Herod said being an advocate puts life in perspective: "You can complain, 'I grew up in a single-parent home.' Well, how'd you like to grow up with no parents, in 22 different foster homes?"
It's not an easy task. Child advocates have to be patient listeners and indefatigable supporters; willing to challenge foster parents, social workers and school officials, and able to find sometimes 15 hours a month to consult with teachers, doctors and lawyers.
McGehee, the retired principal, signed on after she read a column I wrote about foster care two years ago. But volunteering is not the only way to help. You can write a check, or spread the word in your neighborhood, your church, your book club.
"We need to shine a light on foster children," McGehee said.
At her schools, "you never saw the foster parents on Back to School Night or at parent-teacher conferences.... When you get a chance to work with these kids, you realize how alone they are."
McGehee remembers calling the foster home of a student who had been late for school every morning. "I asked the foster parent for help: 'Maybe wake her up earlier or something.' " A few days later, the student came into the office and asked for her transfer papers.
She was being moved to another home because the foster mother was annoyed by the principal's call.
"I felt terrible about it," McGehee said. "This child was totally on her own in the education process."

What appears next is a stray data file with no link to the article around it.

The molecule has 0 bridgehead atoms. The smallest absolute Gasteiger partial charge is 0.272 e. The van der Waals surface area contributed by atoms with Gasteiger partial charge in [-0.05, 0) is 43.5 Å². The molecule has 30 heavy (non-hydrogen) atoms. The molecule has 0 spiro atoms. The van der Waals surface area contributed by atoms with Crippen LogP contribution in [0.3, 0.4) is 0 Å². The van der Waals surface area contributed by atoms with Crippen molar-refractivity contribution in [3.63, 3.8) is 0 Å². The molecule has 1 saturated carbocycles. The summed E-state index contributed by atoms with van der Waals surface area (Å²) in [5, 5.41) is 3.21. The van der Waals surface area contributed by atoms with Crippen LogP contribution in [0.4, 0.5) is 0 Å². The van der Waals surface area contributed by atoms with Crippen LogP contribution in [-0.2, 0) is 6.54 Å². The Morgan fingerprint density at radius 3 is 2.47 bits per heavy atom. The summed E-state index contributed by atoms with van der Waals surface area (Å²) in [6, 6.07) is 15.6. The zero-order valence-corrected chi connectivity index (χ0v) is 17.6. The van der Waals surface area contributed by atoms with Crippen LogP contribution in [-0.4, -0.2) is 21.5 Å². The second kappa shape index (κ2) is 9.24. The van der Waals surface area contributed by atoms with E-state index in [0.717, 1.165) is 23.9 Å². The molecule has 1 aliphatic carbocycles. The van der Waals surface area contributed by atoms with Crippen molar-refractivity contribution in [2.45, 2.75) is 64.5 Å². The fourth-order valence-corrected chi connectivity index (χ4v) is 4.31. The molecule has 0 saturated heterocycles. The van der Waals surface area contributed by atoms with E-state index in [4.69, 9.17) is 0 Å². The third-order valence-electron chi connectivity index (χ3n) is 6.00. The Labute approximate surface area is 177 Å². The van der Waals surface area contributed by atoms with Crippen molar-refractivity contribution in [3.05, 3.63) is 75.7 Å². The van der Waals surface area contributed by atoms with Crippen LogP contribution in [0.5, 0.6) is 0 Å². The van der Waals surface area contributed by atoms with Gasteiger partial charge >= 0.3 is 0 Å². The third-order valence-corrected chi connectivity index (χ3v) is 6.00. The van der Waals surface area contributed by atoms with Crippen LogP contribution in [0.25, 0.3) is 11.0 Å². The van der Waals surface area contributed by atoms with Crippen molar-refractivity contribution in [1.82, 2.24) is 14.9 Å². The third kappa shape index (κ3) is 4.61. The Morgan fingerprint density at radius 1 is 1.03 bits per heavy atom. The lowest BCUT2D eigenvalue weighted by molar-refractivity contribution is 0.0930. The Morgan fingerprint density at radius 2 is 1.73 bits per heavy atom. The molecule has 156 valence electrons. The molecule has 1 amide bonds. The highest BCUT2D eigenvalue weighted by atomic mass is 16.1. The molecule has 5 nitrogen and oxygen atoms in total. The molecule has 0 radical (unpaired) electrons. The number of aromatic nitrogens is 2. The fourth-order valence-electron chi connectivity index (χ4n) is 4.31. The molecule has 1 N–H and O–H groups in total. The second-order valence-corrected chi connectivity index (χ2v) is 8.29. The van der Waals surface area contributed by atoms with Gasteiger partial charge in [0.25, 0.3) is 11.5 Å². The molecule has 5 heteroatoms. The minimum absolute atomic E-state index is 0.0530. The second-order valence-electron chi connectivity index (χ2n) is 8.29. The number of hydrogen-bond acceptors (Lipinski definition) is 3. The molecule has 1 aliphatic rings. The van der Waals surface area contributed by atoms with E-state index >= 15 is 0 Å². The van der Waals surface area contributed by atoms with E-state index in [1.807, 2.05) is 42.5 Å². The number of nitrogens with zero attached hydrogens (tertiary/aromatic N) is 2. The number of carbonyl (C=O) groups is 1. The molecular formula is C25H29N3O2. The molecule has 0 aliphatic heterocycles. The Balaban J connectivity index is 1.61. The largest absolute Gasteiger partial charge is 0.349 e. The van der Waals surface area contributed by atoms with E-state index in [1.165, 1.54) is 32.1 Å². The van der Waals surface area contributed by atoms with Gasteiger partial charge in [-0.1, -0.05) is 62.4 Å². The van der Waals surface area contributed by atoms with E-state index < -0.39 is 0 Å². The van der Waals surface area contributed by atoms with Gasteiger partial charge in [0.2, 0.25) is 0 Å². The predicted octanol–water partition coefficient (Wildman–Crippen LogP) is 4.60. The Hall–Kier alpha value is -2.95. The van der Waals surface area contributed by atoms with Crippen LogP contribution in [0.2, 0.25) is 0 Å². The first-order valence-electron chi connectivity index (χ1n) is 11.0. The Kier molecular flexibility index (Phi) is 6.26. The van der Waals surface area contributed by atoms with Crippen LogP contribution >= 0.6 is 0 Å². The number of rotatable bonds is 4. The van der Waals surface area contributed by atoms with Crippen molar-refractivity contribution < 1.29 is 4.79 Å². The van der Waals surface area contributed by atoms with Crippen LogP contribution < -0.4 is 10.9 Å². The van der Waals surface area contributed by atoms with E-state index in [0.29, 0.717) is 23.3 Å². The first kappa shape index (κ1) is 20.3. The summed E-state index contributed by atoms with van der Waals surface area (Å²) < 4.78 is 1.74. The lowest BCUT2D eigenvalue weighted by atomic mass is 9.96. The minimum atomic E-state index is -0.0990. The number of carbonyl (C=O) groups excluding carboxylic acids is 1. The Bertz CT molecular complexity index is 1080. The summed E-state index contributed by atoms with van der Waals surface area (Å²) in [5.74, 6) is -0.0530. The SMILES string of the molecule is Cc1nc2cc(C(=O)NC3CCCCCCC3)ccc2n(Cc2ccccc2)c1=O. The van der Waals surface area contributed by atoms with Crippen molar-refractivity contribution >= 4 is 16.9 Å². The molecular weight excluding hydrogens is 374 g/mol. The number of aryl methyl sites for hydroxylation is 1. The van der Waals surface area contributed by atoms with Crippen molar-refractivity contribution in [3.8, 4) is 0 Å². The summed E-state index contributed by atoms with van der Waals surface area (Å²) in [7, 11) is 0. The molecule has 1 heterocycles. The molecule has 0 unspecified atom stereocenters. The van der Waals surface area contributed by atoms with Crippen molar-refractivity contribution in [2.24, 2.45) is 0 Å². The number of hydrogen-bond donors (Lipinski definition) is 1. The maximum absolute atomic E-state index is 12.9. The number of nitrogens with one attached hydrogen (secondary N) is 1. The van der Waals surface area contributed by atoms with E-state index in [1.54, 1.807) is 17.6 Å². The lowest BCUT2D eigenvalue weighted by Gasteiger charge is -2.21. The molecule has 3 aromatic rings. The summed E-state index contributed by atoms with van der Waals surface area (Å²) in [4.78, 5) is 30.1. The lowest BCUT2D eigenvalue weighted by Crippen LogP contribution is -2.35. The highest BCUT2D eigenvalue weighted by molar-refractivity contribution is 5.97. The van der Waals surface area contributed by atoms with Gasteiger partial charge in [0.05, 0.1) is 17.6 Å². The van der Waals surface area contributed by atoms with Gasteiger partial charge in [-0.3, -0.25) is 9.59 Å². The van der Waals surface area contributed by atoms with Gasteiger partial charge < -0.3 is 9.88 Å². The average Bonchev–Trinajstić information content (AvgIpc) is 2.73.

Her observation made me think of all the phone calls and emails I get when I write about failing schools. "It's the parents' fault," readers tell me.
But in some schools in Los Angeles, one in four students is in foster care — living in homes where no one seems to care if they make it to school on time, pass their algebra exam, get graduation photos. And only a relative handful — 600 of 26,000 foster children — have CASA volunteers looking out for them.
McGehee's new charge is a 13-year-old boy, whose teachers tell her he is struggling. "He doesn't call me," McGehee admits. But she's "monitoring" his algebra grades. "I reach out to him constantly."
He may not appreciate it yet, she said. "But he knows there's an extra person who cares."
And that's an important message to give a struggling, rootless child.